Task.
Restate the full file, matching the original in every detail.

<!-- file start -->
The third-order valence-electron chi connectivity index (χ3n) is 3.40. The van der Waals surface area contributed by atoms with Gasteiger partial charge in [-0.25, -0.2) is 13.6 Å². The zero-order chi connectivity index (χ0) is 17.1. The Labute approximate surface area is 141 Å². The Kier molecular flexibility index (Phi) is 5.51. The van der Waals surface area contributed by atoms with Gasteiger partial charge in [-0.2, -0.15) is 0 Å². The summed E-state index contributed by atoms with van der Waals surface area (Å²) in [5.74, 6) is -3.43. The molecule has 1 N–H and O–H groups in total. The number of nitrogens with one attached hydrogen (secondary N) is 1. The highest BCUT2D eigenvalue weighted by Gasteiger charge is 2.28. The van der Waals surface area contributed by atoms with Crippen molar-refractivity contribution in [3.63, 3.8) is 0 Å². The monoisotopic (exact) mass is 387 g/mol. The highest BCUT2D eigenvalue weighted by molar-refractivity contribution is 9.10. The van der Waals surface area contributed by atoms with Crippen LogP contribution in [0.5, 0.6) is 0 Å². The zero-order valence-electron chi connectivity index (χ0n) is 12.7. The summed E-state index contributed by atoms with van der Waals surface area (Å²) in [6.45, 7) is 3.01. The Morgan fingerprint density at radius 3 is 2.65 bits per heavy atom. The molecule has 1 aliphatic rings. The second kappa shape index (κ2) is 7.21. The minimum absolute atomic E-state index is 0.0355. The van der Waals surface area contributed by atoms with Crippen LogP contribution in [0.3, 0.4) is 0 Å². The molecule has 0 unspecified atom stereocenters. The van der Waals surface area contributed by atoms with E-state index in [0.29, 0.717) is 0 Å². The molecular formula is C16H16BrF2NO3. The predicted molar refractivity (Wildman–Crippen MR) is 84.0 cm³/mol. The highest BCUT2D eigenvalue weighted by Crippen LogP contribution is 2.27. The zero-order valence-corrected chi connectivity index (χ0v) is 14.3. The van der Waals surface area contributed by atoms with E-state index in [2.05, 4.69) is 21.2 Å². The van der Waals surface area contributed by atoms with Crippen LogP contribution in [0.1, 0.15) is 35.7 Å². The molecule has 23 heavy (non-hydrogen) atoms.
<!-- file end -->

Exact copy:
The third-order valence-electron chi connectivity index (χ3n) is 3.40. The van der Waals surface area contributed by atoms with Gasteiger partial charge in [-0.25, -0.2) is 13.6 Å². The zero-order chi connectivity index (χ0) is 17.1. The Labute approximate surface area is 141 Å². The Kier molecular flexibility index (Phi) is 5.51. The van der Waals surface area contributed by atoms with Gasteiger partial charge in [-0.2, -0.15) is 0 Å². The summed E-state index contributed by atoms with van der Waals surface area (Å²) in [5.74, 6) is -3.43. The molecule has 1 N–H and O–H groups in total. The number of nitrogens with one attached hydrogen (secondary N) is 1. The highest BCUT2D eigenvalue weighted by Gasteiger charge is 2.28. The van der Waals surface area contributed by atoms with Crippen molar-refractivity contribution in [3.63, 3.8) is 0 Å². The monoisotopic (exact) mass is 387 g/mol. The highest BCUT2D eigenvalue weighted by molar-refractivity contribution is 9.10. The van der Waals surface area contributed by atoms with Crippen LogP contribution in [0.5, 0.6) is 0 Å². The zero-order valence-electron chi connectivity index (χ0n) is 12.7. The summed E-state index contributed by atoms with van der Waals surface area (Å²) in [6.45, 7) is 3.01. The Morgan fingerprint density at radius 3 is 2.65 bits per heavy atom. The molecule has 1 aliphatic rings. The second kappa shape index (κ2) is 7.21. The minimum absolute atomic E-state index is 0.0355. The van der Waals surface area contributed by atoms with Crippen LogP contribution in [0.3, 0.4) is 0 Å². The molecule has 0 unspecified atom stereocenters. The van der Waals surface area contributed by atoms with E-state index in [0.29, 0.717) is 0 Å². The molecular formula is C16H16BrF2NO3. The predicted molar refractivity (Wildman–Crippen MR) is 84.0 cm³/mol. The highest BCUT2D eigenvalue weighted by Crippen LogP contribution is 2.27. The zero-order valence-corrected chi connectivity index (χ0v) is 14.3. The van der Waals surface area contributed by atoms with E-state index in [2.05, 4.69) is 21.2 Å². The van der Waals surface area contributed by atoms with Crippen LogP contribution in [0.1, 0.15) is 35.7 Å². The molecule has 23 heavy (non-hydrogen) atoms.